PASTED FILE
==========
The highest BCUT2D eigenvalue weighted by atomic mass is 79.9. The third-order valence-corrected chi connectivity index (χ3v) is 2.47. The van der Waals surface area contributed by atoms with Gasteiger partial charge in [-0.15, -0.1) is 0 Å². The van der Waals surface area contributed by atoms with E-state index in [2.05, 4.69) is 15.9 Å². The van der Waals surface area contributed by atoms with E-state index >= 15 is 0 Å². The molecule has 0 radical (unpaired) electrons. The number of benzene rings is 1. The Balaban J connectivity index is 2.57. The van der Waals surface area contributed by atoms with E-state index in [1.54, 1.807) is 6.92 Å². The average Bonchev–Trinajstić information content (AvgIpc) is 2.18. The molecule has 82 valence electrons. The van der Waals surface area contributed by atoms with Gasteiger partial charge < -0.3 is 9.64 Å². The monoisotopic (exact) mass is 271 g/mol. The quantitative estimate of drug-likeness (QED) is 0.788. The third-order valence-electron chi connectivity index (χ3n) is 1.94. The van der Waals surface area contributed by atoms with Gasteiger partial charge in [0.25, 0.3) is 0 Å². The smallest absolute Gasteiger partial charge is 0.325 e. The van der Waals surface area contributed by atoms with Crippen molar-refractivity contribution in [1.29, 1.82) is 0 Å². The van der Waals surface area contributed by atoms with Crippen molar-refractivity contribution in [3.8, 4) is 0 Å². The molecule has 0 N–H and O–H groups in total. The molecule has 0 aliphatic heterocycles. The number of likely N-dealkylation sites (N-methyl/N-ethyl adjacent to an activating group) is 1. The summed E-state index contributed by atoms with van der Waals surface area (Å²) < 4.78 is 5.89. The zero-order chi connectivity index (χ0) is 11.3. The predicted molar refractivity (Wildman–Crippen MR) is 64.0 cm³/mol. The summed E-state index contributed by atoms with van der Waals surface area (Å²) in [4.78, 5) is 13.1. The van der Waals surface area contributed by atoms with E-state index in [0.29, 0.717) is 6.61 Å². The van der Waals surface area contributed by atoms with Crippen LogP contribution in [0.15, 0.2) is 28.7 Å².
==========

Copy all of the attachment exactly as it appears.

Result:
The highest BCUT2D eigenvalue weighted by atomic mass is 79.9. The third-order valence-corrected chi connectivity index (χ3v) is 2.47. The van der Waals surface area contributed by atoms with Gasteiger partial charge in [-0.15, -0.1) is 0 Å². The van der Waals surface area contributed by atoms with E-state index in [2.05, 4.69) is 15.9 Å². The van der Waals surface area contributed by atoms with E-state index >= 15 is 0 Å². The molecule has 0 radical (unpaired) electrons. The number of benzene rings is 1. The Balaban J connectivity index is 2.57. The van der Waals surface area contributed by atoms with E-state index in [1.54, 1.807) is 6.92 Å². The average Bonchev–Trinajstić information content (AvgIpc) is 2.18. The molecule has 82 valence electrons. The van der Waals surface area contributed by atoms with Gasteiger partial charge < -0.3 is 9.64 Å². The monoisotopic (exact) mass is 271 g/mol. The quantitative estimate of drug-likeness (QED) is 0.788. The third-order valence-electron chi connectivity index (χ3n) is 1.94. The van der Waals surface area contributed by atoms with Gasteiger partial charge in [0.25, 0.3) is 0 Å². The smallest absolute Gasteiger partial charge is 0.325 e. The van der Waals surface area contributed by atoms with Crippen molar-refractivity contribution in [1.29, 1.82) is 0 Å². The van der Waals surface area contributed by atoms with Crippen molar-refractivity contribution in [3.8, 4) is 0 Å². The molecule has 0 N–H and O–H groups in total. The molecule has 0 aliphatic heterocycles. The number of likely N-dealkylation sites (N-methyl/N-ethyl adjacent to an activating group) is 1. The summed E-state index contributed by atoms with van der Waals surface area (Å²) < 4.78 is 5.89. The zero-order chi connectivity index (χ0) is 11.3. The predicted molar refractivity (Wildman–Crippen MR) is 64.0 cm³/mol. The summed E-state index contributed by atoms with van der Waals surface area (Å²) in [4.78, 5) is 13.1. The van der Waals surface area contributed by atoms with E-state index in [0.29, 0.717) is 6.61 Å². The van der Waals surface area contributed by atoms with Crippen LogP contribution in [0.15, 0.2) is 28.7 Å².